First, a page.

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Stable isotope evidence of benthic microalgae-based growth and secondary production in the suspension feeder Cerastoderma edule (Mollusca, Bivalvia) in the Marennes-Oléron Bay
Sauriau, P.-G.; Kang, C.-K. (2000). Stable isotope evidence of benthic microalgae-based growth and secondary production in the suspension feeder Cerastoderma edule (Mollusca, Bivalvia) in the Marennes-Oléron Bay, in: Jones, M.B. et al. (Ed.) Island, Ocean and Deep-Sea Biology: Proceedings of the 34th European Marine Biology Symposium, held in Ponta Delgada (Azores), Portugal, 13-17 September 1999. Developments in Hydrobiology, 152: pp. 317-329
In: Jones, M.B. et al. (Ed.) (2000). Island, Ocean and Deep-Sea Biology: Proceedings of the 34th European Marine Biology Symposium, held in Ponta Delgada (Azores), Portugal, 13-17 September 1999. Reprinted from Hydrobiologia, 440(1-3). Developments in Hydrobiology, 152. Kluwer Academic: Dordrecht. ISBN 0-7923-6846-0. XII, 391 pp., more
In: Dumont, H.J. (Ed.) Developments in Hydrobiology. Kluwer Academic/Springer: The Hague; London; Boston; Dordrecht. ISSN 0167-8418, more

Also published as
  • Sauriau, P.-G.; Kang, C.-K. (2000). Stable isotope evidence of benthic microalgae-based growth and secondary production in the suspension feeder Cerastoderma edule (Mollusca, Bivalvia) in the Marennes-Oléron Bay. Hydrobiologia 440(1-3): 317-329, more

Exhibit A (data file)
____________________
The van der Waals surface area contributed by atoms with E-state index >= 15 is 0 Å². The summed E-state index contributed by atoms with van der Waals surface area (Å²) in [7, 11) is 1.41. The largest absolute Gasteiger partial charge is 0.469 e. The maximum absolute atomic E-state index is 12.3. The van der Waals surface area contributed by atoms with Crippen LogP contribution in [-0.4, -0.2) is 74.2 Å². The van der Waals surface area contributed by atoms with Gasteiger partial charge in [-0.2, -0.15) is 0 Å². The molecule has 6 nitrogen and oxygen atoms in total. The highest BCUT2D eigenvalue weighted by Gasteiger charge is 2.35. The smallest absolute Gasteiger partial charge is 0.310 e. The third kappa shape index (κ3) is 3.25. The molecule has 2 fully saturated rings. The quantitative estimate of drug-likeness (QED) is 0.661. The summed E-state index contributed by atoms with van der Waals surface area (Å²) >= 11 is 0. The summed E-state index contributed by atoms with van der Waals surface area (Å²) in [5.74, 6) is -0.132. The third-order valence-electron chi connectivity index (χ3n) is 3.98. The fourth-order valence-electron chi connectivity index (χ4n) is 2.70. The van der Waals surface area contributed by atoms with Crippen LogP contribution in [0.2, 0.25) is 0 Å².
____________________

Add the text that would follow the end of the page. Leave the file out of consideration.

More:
Available in Authors 
    VLIZ: Proceedings [66275]

Keywords
    Growth; Intertidal environment; Isotopes; Phytobenthos; Ratios; Secondary production; Marine

Authors  Top 
  • Sauriau, P.-G.
  • Kang, C.-K.

Abstract
    The contribution of natural food sources to the growth and secondary production of the suspension feeding bivalve Cerastoderma edule (L.) was estimated under field conditions in the Marennes-Oléron Bay (Atlantic coast, France). Monthly estimates of abundance, biomass and cockle growth were combined with seasonal analyses of δ13C and δ15N ratios of juvenile and adult cockles, together with their potential food sources [i.e. suspended particulate organic matter (POM), microphytobenthos, macroalgae and seagrass] sampled at mid-tide level in a muddy sandflat. Adult cockles grew mainly in spring, whereas juveniles grew in summer and autumn, following spat recruitment in early summer. Total annual production and elimination of cockles were estimated to be 32.5 and 34.7 g AFDW m-2 yr-1. Relative contributions of each year class to production were ca 40, 41, 11 and 6% for 0-group, 1-, 3- and 4-yr-old cockles in 1995, respectively. Quantitative assessment of proportions of food sources to the annual secondary production of cockles was obtained by using a simple carbon isotope-mixing model with microphytobenthos (δ13C = -16.0±0.6‰) and POM (δ13C = -22.2±1.1‰) as end-members. On average, more than 70% of the total annual cockle production originated from microphytobenthos, with a much higher contribution for the 0-group (88%) than for adult cockles (60%). The between-age difference was induced mainly by changes in the availability of food resources (benthic versus planktonic) during the non-synchronous growing seasons of juvenile and adult cockles.

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